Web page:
Lex Connect Curated Reading List
Fear not, we have curated the best Legal Operations & Legal Technology blog and articles.
Enjoy your 30 minutes power reading.
Fortune 500 CEOs and CFOs today often augment their legal teams with a legal procurement professional to help reduce their organization’s legal spend. This is an effort to end “free rein.” Double and triple digit spending increases are the instigator. After decades of exemption from standard corporate cost savings action, there is a lot of work to do for legal procurement.
Today an employee from a London company can wirelessly send emails to customers in New York from a Parisian café using cloud servers located in Dallas, Amsterdam and Berlin. The low cost of electronic storage coupled with the high speed of global communication networks makes it increasingly unlikely that a corporation’s data is stored within the geographic borders of the United States (U.S.). Electronically stored information (ESI) stored outside the U.S. presents a number of obstacles, in addition to the “normal” challenges regarding the collection, processing and production of eDiscovery.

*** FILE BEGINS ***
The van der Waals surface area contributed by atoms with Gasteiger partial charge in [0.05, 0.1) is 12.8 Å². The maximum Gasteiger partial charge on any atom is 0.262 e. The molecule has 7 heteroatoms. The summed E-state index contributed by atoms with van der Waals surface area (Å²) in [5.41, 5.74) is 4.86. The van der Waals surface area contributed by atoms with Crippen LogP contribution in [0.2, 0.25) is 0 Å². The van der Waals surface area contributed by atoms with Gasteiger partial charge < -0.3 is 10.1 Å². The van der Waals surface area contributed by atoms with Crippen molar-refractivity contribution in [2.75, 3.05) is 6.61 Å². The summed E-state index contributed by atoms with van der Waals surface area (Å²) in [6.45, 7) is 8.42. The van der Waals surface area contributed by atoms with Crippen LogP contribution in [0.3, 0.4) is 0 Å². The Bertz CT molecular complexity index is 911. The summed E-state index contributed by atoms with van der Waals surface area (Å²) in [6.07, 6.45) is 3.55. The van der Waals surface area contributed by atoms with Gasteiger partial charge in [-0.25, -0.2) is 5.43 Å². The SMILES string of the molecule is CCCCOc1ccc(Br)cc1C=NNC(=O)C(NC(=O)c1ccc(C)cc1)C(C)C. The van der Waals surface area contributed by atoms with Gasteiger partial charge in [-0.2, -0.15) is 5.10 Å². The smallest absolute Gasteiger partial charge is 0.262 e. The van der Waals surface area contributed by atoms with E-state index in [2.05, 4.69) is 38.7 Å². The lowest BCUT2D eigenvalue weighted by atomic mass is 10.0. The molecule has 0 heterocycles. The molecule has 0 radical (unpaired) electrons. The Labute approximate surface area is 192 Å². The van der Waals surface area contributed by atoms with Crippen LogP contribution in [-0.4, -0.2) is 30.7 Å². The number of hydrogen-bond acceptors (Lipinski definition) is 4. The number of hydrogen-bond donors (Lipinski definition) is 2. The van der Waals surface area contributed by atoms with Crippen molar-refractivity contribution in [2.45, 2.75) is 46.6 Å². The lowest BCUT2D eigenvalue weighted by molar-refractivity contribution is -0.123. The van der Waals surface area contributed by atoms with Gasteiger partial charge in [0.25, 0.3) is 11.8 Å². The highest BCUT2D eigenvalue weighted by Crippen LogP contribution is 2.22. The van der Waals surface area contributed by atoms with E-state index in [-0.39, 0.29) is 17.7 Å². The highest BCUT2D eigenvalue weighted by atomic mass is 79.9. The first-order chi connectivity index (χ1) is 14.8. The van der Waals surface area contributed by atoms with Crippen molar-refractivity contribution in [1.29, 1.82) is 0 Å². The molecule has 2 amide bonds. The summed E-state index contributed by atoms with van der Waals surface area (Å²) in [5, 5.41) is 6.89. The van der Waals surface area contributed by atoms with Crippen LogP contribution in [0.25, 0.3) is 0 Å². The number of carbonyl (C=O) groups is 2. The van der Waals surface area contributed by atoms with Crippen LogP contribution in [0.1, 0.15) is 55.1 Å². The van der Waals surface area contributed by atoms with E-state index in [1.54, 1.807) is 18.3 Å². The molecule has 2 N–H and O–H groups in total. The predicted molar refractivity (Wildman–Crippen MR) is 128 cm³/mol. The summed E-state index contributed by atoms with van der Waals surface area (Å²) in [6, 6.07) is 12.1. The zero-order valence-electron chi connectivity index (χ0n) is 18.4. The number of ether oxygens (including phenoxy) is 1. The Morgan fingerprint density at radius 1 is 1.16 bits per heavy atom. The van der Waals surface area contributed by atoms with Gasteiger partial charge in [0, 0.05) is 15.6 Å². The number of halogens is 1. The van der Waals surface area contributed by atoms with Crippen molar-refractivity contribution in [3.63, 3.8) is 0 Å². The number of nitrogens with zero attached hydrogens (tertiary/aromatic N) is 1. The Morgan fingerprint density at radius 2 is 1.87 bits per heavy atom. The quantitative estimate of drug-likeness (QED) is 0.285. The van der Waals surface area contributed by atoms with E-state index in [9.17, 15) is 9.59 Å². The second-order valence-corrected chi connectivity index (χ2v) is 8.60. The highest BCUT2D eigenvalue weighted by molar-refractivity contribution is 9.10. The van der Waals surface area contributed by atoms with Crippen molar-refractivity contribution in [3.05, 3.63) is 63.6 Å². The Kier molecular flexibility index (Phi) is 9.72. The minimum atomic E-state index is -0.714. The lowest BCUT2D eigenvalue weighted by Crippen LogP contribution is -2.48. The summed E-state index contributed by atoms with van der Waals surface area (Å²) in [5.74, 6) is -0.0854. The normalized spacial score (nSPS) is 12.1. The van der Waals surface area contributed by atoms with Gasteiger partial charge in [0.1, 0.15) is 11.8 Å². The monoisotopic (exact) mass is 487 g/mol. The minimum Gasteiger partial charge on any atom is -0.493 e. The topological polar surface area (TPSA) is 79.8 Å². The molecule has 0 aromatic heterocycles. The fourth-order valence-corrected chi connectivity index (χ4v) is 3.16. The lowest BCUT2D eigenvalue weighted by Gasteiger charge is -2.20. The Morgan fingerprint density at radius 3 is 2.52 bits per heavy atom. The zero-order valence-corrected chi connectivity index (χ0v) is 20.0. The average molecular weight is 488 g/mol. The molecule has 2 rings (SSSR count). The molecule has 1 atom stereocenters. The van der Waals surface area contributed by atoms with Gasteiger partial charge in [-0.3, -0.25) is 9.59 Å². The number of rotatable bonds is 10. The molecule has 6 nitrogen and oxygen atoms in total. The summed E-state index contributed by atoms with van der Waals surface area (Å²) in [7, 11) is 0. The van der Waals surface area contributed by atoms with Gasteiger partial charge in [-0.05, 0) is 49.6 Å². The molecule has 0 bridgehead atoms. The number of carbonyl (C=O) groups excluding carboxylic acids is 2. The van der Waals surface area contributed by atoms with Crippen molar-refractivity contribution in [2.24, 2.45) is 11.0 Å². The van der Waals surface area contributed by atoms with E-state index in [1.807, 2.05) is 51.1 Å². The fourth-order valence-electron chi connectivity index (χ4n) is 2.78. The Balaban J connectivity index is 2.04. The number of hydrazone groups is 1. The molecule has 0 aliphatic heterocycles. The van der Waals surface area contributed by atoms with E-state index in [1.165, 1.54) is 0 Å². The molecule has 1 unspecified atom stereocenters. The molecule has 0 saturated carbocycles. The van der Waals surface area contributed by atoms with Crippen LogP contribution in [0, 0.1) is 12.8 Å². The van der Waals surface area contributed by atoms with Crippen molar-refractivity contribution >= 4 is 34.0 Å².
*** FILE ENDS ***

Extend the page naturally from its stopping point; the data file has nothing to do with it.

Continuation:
According to the Altman Weil Flash Survey “Law Firms in Transition 2014,” 41.3% of the law firms surveyed (including 42% of the 350 largest US law firms) reported that training in Project Management (“PM”) is key to increased efficiency in legal service delivery.
Robot law discussions on recent advances in artificial intelligence and how it could affect legal work in future.
Various countries and their compliance-enforcing agencies request that companies have “adequate” compliance programs and organizations. One option to determine whether a compliance program and organization is adequate is to compare the company’s own program and organization with the compliance efforts of other companies (industry standard). Nevertheless, the compliance program and organization must address both the company’s particular risk structure and its unique business culture.
Witness the preservation of archaic court dress at the highest levels; a time-honoured preference for impenetrable language; and – particularly in top-tier firms – a rigid business model that is now being challenged from within the sector.
When you are considering such long spans of time, you naturally expect massive changes. Now that life is speeding up, however, we are experiencing massive changes over a much shorter period of time. Take, for example, the changes that have occurred since “dinosaurs roamed the web.” A recent article by Jamie Carter, The internet is everywhere – but where has the web gone‘ summarizes the sweep of these changes nicely.
A valued legal department will be actively and early engaged by the business on a wide variety of topics.